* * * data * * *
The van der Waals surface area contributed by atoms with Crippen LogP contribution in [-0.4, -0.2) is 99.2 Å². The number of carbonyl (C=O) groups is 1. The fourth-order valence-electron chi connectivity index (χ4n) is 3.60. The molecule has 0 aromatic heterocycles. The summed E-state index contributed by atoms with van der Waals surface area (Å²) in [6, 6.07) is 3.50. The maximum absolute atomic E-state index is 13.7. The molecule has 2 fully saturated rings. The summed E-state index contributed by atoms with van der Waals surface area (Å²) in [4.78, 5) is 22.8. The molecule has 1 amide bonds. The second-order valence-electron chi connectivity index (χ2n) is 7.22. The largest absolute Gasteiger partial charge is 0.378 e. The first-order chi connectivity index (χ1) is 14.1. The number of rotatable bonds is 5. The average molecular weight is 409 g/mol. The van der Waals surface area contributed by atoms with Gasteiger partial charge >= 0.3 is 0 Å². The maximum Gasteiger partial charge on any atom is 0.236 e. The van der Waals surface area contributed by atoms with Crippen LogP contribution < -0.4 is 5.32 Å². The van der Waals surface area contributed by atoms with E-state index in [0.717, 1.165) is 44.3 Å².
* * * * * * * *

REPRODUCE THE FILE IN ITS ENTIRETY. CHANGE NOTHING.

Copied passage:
The van der Waals surface area contributed by atoms with Crippen LogP contribution in [-0.4, -0.2) is 99.2 Å². The number of carbonyl (C=O) groups is 1. The fourth-order valence-electron chi connectivity index (χ4n) is 3.60. The molecule has 0 aromatic heterocycles. The summed E-state index contributed by atoms with van der Waals surface area (Å²) in [6, 6.07) is 3.50. The maximum absolute atomic E-state index is 13.7. The molecule has 2 fully saturated rings. The summed E-state index contributed by atoms with van der Waals surface area (Å²) in [4.78, 5) is 22.8. The molecule has 1 amide bonds. The second-order valence-electron chi connectivity index (χ2n) is 7.22. The largest absolute Gasteiger partial charge is 0.378 e. The first-order chi connectivity index (χ1) is 14.1. The number of rotatable bonds is 5. The average molecular weight is 409 g/mol. The van der Waals surface area contributed by atoms with Gasteiger partial charge >= 0.3 is 0 Å². The maximum Gasteiger partial charge on any atom is 0.236 e. The van der Waals surface area contributed by atoms with Crippen LogP contribution < -0.4 is 5.32 Å². The van der Waals surface area contributed by atoms with E-state index in [0.717, 1.165) is 44.3 Å².